"Facebook and Yahoo have an interest in not being sued when they fail to stop texts," said Margot Freeman Saunders, the senior counsel at the National Consumer Law Center.

Facebook, backed by dozens of business groups, and Duguid, who is backed by several consumer advocates and Congressional representatives, are each arguing for a different interpretation of what an Automated Telephone Dialing System is. Facebook's legal team argues that an ATDS, under the law, only calls numbers randomly or sequentially, and as a result their use of a machine to automatically contact phone numbers through a dialing system does not technically count as an ATDS because they're calling from a list. Duguid's argument is the law specifically stipulates consent, which necessitates a list, and as a result the system is still an ATDS.

 

"Courts are buying some of these excuses, and the FCC under (President) Trump did not come down hard on these ridiculous excuses," Saunders said. "Instead they didn't do anything."

No matter the outcome of the case, the Supreme Court's ruling will have a direct impact on your cell phone. If Facebook wins, businesses will get a massive boost in their robocalling power and also for people who abuse the system. It will grant legal cover to spam calls and texts that haven't been in place for decades, according to consumer advocates.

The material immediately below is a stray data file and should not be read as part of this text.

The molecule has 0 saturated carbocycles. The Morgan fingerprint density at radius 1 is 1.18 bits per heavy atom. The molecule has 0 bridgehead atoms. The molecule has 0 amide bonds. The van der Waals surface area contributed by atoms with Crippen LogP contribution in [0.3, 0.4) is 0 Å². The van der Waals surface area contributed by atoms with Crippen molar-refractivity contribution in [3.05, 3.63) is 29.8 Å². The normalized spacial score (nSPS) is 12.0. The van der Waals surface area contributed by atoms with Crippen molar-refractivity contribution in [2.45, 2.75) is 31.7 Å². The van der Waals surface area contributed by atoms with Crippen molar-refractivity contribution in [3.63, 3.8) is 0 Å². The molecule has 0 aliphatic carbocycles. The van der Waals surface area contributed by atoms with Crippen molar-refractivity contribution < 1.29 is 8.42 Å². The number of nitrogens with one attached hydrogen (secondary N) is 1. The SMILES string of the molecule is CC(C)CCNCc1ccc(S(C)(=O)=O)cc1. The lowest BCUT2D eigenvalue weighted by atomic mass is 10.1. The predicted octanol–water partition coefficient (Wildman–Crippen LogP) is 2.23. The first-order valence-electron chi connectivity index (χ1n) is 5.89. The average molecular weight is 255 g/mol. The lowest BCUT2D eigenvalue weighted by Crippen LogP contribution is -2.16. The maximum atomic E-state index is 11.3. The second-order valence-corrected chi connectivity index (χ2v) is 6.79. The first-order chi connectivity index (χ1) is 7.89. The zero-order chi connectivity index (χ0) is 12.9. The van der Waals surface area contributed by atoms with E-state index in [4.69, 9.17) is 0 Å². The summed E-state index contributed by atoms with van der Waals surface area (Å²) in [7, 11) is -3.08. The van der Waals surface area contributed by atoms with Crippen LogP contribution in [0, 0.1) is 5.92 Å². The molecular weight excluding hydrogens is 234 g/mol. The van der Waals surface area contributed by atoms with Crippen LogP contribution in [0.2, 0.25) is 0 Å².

"If they win," Saunders said, "what we will have is a tsunami of unwanted texts, because there will be no limit on uninvited texts."

When the case is decided, expect a legislative fight. Despite the fact that polls show vast public annoyance with robocalls, the political might of the pro-robocall lobby vastly exceeds that of the anti-robocall crowd. 35 different companies in addition to Facebook wrote or signed on to friends-of-the-court briefs to bolster the case for robocalls. These organizations all have their reasons for supporting Facebook's cause, most of which comes down to less liability for texting and calling people. Those businesses and groups also exert an enormous amount of influence in Washington outside of the legal realm. 

An Insider analysis of Center for Responsive Politics data found that as a whole, the pro-Facebook forces spent a collective $184.7 million on federal lobbying across all issues in 2020, employing a collective 689 unique lobbyists. By comparison, the various consumer groups that signed on to support Duguid's case employed a collective six federal lobbyists in 2020, and spent a grand total of $250,000 across all issues.